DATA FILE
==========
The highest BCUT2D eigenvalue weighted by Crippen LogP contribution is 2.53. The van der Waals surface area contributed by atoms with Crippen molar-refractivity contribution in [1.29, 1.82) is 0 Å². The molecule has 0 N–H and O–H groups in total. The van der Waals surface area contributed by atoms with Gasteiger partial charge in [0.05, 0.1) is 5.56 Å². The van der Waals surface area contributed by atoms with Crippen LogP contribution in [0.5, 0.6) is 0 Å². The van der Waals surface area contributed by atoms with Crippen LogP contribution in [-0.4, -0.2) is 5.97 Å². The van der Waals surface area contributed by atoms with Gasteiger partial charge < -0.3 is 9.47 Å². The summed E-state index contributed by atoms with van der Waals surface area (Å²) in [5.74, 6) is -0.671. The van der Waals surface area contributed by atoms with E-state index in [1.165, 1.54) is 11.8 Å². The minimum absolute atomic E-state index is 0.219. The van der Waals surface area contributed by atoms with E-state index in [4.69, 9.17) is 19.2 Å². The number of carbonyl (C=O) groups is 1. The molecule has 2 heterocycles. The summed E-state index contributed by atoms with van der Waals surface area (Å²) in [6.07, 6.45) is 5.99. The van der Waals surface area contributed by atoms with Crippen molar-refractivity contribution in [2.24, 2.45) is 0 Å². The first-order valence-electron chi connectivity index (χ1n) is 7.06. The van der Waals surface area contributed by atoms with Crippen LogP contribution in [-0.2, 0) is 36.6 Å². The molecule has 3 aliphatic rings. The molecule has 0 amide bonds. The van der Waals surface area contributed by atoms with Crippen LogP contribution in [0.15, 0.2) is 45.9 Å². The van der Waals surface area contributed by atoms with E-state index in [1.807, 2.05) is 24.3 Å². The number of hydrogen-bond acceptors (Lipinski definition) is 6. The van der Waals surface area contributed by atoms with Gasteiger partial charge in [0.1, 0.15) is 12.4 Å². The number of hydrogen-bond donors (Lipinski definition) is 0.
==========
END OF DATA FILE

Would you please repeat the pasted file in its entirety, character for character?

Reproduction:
The highest BCUT2D eigenvalue weighted by Crippen LogP contribution is 2.53. The van der Waals surface area contributed by atoms with Crippen molar-refractivity contribution in [1.29, 1.82) is 0 Å². The molecule has 0 N–H and O–H groups in total. The van der Waals surface area contributed by atoms with Gasteiger partial charge in [0.05, 0.1) is 5.56 Å². The van der Waals surface area contributed by atoms with Crippen LogP contribution in [0.5, 0.6) is 0 Å². The van der Waals surface area contributed by atoms with Crippen LogP contribution in [-0.4, -0.2) is 5.97 Å². The van der Waals surface area contributed by atoms with Gasteiger partial charge < -0.3 is 9.47 Å². The summed E-state index contributed by atoms with van der Waals surface area (Å²) in [5.74, 6) is -0.671. The van der Waals surface area contributed by atoms with E-state index in [1.165, 1.54) is 11.8 Å². The minimum absolute atomic E-state index is 0.219. The van der Waals surface area contributed by atoms with E-state index in [4.69, 9.17) is 19.2 Å². The number of carbonyl (C=O) groups is 1. The molecule has 2 heterocycles. The summed E-state index contributed by atoms with van der Waals surface area (Å²) in [6.07, 6.45) is 5.99. The van der Waals surface area contributed by atoms with Crippen molar-refractivity contribution in [2.24, 2.45) is 0 Å². The first-order valence-electron chi connectivity index (χ1n) is 7.06. The van der Waals surface area contributed by atoms with Crippen LogP contribution in [-0.2, 0) is 36.6 Å². The molecule has 3 aliphatic rings. The molecule has 0 amide bonds. The van der Waals surface area contributed by atoms with Crippen LogP contribution in [0.15, 0.2) is 45.9 Å². The van der Waals surface area contributed by atoms with E-state index in [1.807, 2.05) is 24.3 Å². The number of hydrogen-bond acceptors (Lipinski definition) is 6. The van der Waals surface area contributed by atoms with Gasteiger partial charge in [0.1, 0.15) is 12.4 Å². The number of hydrogen-bond donors (Lipinski definition) is 0.